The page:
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Seizure Disorders in Children. Dr. Pushpa Raj Sharma FCPS Professor of Child Health Institute of Medicine. Definitions.

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seizure disorders in children

Seizure Disorders in Children

Dr. Pushpa Raj Sharma FCPS

Professor of Child Health

Institute of Medicine

  • Seizure: A sudden, involuntary, time-limited alteration in behavior, motor activity, autonomic function, consciousness, or sensation, accompanied by an abnormal electrical discharge in the brain
  • Epilepsy: A condition in which an individual is predisposed to recurrent seizures because of a central nervous system disorderStatus Epilepticus: More than thirty minutes of continuous seizure activity, or recurrent seizures without intercurrent recovery of consciousness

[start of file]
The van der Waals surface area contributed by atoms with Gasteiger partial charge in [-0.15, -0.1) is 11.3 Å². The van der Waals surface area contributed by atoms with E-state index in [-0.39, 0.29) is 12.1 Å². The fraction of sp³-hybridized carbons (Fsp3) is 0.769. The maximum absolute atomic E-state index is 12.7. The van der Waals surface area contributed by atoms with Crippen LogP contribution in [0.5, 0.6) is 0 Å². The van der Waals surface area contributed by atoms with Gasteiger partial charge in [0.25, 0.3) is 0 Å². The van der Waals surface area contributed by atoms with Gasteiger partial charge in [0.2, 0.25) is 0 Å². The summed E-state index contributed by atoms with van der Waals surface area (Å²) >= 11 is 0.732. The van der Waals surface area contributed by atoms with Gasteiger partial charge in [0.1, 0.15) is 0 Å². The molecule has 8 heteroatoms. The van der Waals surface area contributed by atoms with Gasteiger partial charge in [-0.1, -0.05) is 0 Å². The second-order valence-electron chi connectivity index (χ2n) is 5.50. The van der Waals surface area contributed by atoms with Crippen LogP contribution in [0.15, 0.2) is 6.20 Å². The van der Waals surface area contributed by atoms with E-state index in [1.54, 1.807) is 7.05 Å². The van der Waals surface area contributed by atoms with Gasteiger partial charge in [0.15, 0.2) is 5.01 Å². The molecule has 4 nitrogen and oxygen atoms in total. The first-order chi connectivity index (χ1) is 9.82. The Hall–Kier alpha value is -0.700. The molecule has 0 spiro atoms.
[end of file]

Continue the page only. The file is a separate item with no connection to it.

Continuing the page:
• Convulsion associated with febrile disease
    • 2-4% of all children before the age of 5 years
  • Symptomatic seizures
    • 0.5-1%
  • Epilepsy:
    • Recurrent unprovoked seizures
      • First year of life:
        • 1,2/1 000
      • Childhood and adolescents:
        • 0,5-1/10000

Neurology Chapter of IAP

aetiology of epilepsy
Specific aetiology

Identifiable in only 30% of cases

Idiopathic 67.6%

Congenital 20%



Congenital brain anomalies

Trauma 4.7%

Infection 4.0%

Vascular 1.5%

Neoplastic 1.5%

Degenerative 0.7%

Aetiology of Epilepsy

Neurology Chapter of IAP

seizure type
Seizure type

- Simple

(Normal consciousness)

- Complex

(Impaired consciousness)


(Only a portion

of the brain)


(Both hemispheres are


Neurology Chapter of IAP

burden of the problem
Burden of the problem
  • Per 100,000 people, there will be:

86 seizures in the first year of life